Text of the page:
Jurgensen took over play-calling for the Redskins during the 1964 season.[5] He was then selected to play in the Pro Bowl following the season and was also named second Team All-Pro.

One of Jurgensen's most memorable games was on Thanksgiving Day 1965, when the Cowboys took a 21–0 lead at RFK Stadium.[5] Jurgensen then threw for 411 yards, leading the team back to win 34–31. He rushed for a touchdown on an quarterback sneak and threw a game-winning 35-yard pass to Bobby Mitchell.[5]

In 1967, Jurgensen broke his own record by passing for 3,747 yards and also set NFL single-season records for attempts (508) and completions (288).[2] Unfortunately, he missed much of the 1968 season because of broken ribs and elbow surgery.[2]

"Jurgensen is a great quarterback. He hangs
in there under adverse conditions. He may
be the best the league has ever seen.
He is the best I have seen."
Vince Lombardi, on Sonny Jurgensen.[3]

In 1969, Vince Lombardi took over as the Redskins' head coach.[3] That season, Jurgensen led the NFL in attempts (442), completions (274), completion percentage (62%) and passing yards (3,102).[2] The Redskins went 7-5-2 and had their best season since 1955 (which kept Lombardi's record of never having coached a losing NFL team intact).[6] Sadly, Lombardi died of cancer shortly before the start of the 1970 season.[5] Jurgensen would later say that, of the nine head coaches he played for during his NFL career, Lombardi was his favorite.[4]

The Redskins enjoyed a resurgence in the early 1970s under coach George Allen and made it as far as Super Bowl VII, losing to the Miami Dolphins. However, Billy Kilmer started in place of Jurgensen, who was again bothered by injuries in 1971 and 1972.[2] During this time period, a quarterback controversy developed between the two, complete with fans sporting "I Love Billy" or "I Love Sonny" bumper stickers on their vehicles.[5] The defensive-minded Allen preferred Kilmer's conservative, ball-control style of play to Jurgensen's more high-risk approach. Despite the controversy, Jurgensen was helpful to his rival. Even to this day, Kilmer still stays at Jurgensen's house when he is in town.[5]

In 1974, at the age of 40 and in his final season, Jurgensen won his third NFL passing crown even though he was still splitting time with Kilmer.[3] In what would be the final game of his NFL career, Jurgensen made his first and only appearance in an NFL postseason game in the Redskins' 19-10 loss to the Los Angeles Rams in the first round of the 1974 NFC playoffs.[2] He came off the bench in relief of Kilmer and completed 6 of 12 passes but also threw three interceptions.[2]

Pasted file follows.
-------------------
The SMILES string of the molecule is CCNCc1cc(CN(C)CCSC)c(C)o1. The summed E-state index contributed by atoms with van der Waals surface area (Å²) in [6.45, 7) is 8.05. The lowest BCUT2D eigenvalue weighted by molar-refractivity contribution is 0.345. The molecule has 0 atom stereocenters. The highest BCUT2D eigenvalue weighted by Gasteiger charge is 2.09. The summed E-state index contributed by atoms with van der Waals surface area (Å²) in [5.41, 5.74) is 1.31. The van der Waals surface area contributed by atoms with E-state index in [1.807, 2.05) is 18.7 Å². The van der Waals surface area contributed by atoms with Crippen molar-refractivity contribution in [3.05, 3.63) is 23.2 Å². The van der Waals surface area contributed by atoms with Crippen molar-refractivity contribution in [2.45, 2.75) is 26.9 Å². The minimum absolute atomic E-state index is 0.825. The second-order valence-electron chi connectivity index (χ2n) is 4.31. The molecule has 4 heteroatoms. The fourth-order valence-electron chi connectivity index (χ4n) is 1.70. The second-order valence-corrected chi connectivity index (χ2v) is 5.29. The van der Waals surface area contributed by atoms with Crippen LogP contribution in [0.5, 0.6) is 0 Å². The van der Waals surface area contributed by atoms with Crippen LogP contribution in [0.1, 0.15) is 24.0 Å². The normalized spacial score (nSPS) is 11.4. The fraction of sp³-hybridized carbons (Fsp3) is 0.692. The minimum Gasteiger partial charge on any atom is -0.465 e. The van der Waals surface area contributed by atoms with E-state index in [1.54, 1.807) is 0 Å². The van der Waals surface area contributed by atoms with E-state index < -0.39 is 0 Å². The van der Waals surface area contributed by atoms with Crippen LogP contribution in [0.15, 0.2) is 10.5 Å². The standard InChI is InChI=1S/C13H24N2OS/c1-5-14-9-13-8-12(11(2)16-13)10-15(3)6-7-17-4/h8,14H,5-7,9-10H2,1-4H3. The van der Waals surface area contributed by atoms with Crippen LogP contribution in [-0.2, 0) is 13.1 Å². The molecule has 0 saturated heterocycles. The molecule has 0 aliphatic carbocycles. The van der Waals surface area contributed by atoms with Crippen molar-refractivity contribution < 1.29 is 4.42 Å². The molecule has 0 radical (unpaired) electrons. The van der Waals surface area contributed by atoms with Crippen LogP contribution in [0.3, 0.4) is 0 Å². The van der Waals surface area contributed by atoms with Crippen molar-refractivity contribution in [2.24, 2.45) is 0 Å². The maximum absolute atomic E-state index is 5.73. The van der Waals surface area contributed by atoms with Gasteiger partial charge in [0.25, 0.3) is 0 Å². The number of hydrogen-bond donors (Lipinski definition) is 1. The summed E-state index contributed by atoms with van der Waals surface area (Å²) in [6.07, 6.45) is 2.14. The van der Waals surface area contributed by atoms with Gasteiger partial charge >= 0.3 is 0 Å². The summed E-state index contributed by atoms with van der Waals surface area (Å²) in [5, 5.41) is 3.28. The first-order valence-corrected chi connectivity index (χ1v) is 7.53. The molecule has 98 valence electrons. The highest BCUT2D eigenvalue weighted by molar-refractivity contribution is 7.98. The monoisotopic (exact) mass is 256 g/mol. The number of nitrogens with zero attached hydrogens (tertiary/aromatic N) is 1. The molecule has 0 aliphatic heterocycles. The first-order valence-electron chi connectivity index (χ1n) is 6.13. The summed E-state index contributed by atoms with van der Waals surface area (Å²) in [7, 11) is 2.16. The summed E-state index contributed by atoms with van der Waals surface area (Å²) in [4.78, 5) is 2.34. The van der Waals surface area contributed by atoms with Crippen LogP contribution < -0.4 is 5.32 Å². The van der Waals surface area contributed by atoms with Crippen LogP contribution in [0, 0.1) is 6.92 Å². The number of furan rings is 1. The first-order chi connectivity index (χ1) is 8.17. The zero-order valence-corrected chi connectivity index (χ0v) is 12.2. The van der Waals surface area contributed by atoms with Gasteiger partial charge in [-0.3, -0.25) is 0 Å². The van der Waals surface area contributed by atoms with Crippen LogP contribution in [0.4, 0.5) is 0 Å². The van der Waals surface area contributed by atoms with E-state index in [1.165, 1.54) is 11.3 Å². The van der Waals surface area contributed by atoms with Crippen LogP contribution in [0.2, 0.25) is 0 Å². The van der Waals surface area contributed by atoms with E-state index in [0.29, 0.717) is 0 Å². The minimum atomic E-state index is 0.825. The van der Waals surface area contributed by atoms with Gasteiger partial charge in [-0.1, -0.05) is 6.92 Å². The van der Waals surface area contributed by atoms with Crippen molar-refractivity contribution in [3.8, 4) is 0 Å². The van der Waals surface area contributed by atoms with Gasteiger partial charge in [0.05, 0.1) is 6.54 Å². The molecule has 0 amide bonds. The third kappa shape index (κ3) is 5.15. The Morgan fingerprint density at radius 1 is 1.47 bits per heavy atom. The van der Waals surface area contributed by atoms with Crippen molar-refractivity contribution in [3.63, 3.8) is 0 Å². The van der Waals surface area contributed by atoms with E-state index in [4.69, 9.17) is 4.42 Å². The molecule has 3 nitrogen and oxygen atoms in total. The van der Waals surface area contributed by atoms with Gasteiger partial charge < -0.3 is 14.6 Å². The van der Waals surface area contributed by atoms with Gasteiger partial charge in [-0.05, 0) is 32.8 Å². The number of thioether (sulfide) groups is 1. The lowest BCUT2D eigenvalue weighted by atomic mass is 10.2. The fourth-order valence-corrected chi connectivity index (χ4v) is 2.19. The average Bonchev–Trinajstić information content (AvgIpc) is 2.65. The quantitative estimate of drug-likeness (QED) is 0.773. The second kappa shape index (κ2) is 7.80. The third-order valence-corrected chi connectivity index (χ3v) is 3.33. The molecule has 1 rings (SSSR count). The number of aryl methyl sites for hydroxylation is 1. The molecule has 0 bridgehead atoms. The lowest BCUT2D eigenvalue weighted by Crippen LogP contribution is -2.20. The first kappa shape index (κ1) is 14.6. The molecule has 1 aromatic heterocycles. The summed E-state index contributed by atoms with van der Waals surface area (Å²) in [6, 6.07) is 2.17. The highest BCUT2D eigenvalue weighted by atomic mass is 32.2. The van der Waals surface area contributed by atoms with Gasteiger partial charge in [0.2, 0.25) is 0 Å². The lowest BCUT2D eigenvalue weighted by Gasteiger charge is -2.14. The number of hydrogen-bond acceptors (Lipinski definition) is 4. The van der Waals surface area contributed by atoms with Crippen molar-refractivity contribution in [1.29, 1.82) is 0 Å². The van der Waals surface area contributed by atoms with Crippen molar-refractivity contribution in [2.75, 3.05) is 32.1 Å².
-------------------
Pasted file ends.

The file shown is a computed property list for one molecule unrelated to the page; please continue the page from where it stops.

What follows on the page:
In many circles, Jurgensen is recognized as the finest pure passer of his time. A five-time Pro Bowl selection, he earned three NFL individual passing titles.[3] He exceeded 400 yards passing in a single game five times, and threw five touchdown passes in a game twice. With a career rating of 82.6, his stats include 2,433 completions for 32,224 yards and 255 touchdowns.[3] He also rushed for 493 yards and 15 touchdowns.[2]

After football

Broadcasting career

After retiring from the Redskins' following the 1974 season, Jurgensen began another career as a color commentator, initially with CBS television. Later teaming with Hall of Fame linebacker Sam Huff, Jurgensen continues to cover the Washington Redskins on radio. On a 2006 NBC 4 broadcast with George Michael, Jurgensen said in his prime he was able to throw the ball 80 yards.[4] He covered the team for NBC 4 from 1994[7] until December 2008, when Redskins Report was canceled due to budget cuts.[8] He was the main analyst with George Michael's serving as a game analyst at preseason games, studio analyst at training camp, weekly picks, among other assignments.


Jurgensen was inducted into the North Carolina Sports Hall of Fame in 1971[9] and the Duke Sports Hall of Fame in 1979.[10] He was then inducted into the Pro Football Hall of Fame in 1983. In 1999, Jurgensen was ranked the ninth best sports figure from North Carolina by Sports Illustrated[11] and became a member of Wilmington's Walk of Fame in 2004.[12]

See also


  1. ^ a b c d e f g h i j k l m n o p q "Sonny Jurgensen’s College Career". LA84. Retrieved 2008-07-01.  
  2. ^ a b c d e f g h i j "Biography - Sonny Jurgensen". HickokSports. Retrieved 2008-07-02.  
  3. ^ a b c d e f "Sonny Jurgensen's Pro Football HOF profile". Pro Football Hall of Fame. Retrieved 2008-07-03.  
  4. ^ a b c "Jurgensen Trade In '64 Heralded a New Era". Washington Redskins. Retrieved 2008-07-02.  
  5. ^ a b c d e f "Sonny, Billy & the Boys: Greatest Redskins Quarterbacks". Washingtonian. Retrieved 2008-07-04.  
  6. ^ "Redskins History: 1960". Washington Redskins. Retrieved 2008-07-03.  
  7. ^
  8. ^
  9. ^ "Sonny Jurgensen's NCSHOF profile". North Carolina Sports Hall of Fame. Retrieved 2008-07-02.  
  10. ^ "Duke Sports Hall of Fame". Duke Update. Retrieved 2008-07-02.  
  11. ^ "The 50 Greatest Sports Figures: North Carolina". Sports Illustrated. Retrieved 2008-07-03.  
  12. ^ "Celebrate Wilmington! and the Walk of Fame". Insiders. Retrieved 2008-07-02.  

External links

Preceded by
Norm Van Brocklin
Philadelphia Eagles Starting Quarterbacks
Succeeded by
Norm Snead
Preceded by
Norm Snead
Washington Redskins Starting Quarterbacks
Succeeded by
Billy Kilmer